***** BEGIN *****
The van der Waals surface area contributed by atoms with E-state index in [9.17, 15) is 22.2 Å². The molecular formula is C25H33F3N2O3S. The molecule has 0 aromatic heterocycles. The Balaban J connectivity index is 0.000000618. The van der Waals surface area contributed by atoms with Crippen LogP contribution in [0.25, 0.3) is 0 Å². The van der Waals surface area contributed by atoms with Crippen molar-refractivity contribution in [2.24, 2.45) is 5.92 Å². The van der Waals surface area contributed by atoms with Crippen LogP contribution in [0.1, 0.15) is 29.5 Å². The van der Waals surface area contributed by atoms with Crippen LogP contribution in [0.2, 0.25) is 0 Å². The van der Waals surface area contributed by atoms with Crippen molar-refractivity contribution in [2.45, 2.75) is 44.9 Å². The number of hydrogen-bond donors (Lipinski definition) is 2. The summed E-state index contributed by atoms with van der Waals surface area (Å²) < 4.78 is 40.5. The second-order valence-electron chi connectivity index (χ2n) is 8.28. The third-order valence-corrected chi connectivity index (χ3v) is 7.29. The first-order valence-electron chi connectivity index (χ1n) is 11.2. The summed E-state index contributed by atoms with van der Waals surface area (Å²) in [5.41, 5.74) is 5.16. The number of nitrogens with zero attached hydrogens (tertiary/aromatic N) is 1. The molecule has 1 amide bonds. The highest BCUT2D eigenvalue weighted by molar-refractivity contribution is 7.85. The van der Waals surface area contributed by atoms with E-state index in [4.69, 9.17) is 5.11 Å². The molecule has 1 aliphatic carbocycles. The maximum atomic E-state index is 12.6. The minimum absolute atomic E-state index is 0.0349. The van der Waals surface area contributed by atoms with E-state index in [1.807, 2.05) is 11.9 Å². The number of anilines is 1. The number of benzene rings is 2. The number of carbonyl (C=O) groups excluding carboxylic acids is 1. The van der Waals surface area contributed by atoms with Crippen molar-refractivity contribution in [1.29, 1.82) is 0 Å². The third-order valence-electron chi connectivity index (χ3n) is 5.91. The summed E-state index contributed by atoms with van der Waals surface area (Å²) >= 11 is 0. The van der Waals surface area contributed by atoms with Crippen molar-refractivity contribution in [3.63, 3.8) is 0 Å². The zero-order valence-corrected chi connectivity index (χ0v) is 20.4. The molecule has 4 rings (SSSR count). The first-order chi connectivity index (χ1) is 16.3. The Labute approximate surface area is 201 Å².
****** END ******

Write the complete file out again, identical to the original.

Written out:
The van der Waals surface area contributed by atoms with E-state index in [9.17, 15) is 22.2 Å². The molecular formula is C25H33F3N2O3S. The molecule has 0 aromatic heterocycles. The Balaban J connectivity index is 0.000000618. The van der Waals surface area contributed by atoms with Crippen LogP contribution in [0.25, 0.3) is 0 Å². The van der Waals surface area contributed by atoms with Crippen molar-refractivity contribution in [2.24, 2.45) is 5.92 Å². The van der Waals surface area contributed by atoms with Crippen LogP contribution in [0.1, 0.15) is 29.5 Å². The van der Waals surface area contributed by atoms with Crippen LogP contribution in [0.2, 0.25) is 0 Å². The van der Waals surface area contributed by atoms with Crippen molar-refractivity contribution in [2.45, 2.75) is 44.9 Å². The number of hydrogen-bond donors (Lipinski definition) is 2. The summed E-state index contributed by atoms with van der Waals surface area (Å²) < 4.78 is 40.5. The second-order valence-electron chi connectivity index (χ2n) is 8.28. The third-order valence-corrected chi connectivity index (χ3v) is 7.29. The first-order valence-electron chi connectivity index (χ1n) is 11.2. The summed E-state index contributed by atoms with van der Waals surface area (Å²) in [5.41, 5.74) is 5.16. The number of nitrogens with zero attached hydrogens (tertiary/aromatic N) is 1. The molecule has 1 amide bonds. The highest BCUT2D eigenvalue weighted by molar-refractivity contribution is 7.85. The van der Waals surface area contributed by atoms with E-state index in [4.69, 9.17) is 5.11 Å². The molecule has 1 aliphatic carbocycles. The maximum atomic E-state index is 12.6. The minimum absolute atomic E-state index is 0.0349. The van der Waals surface area contributed by atoms with E-state index in [1.807, 2.05) is 11.9 Å². The number of anilines is 1. The number of benzene rings is 2. The number of carbonyl (C=O) groups excluding carboxylic acids is 1. The van der Waals surface area contributed by atoms with Crippen molar-refractivity contribution in [1.29, 1.82) is 0 Å². The third-order valence-electron chi connectivity index (χ3n) is 5.91. The summed E-state index contributed by atoms with van der Waals surface area (Å²) >= 11 is 0. The van der Waals surface area contributed by atoms with Crippen molar-refractivity contribution in [3.63, 3.8) is 0 Å². The zero-order valence-corrected chi connectivity index (χ0v) is 20.4. The molecule has 4 rings (SSSR count). The first-order chi connectivity index (χ1) is 16.3. The Labute approximate surface area is 201 Å².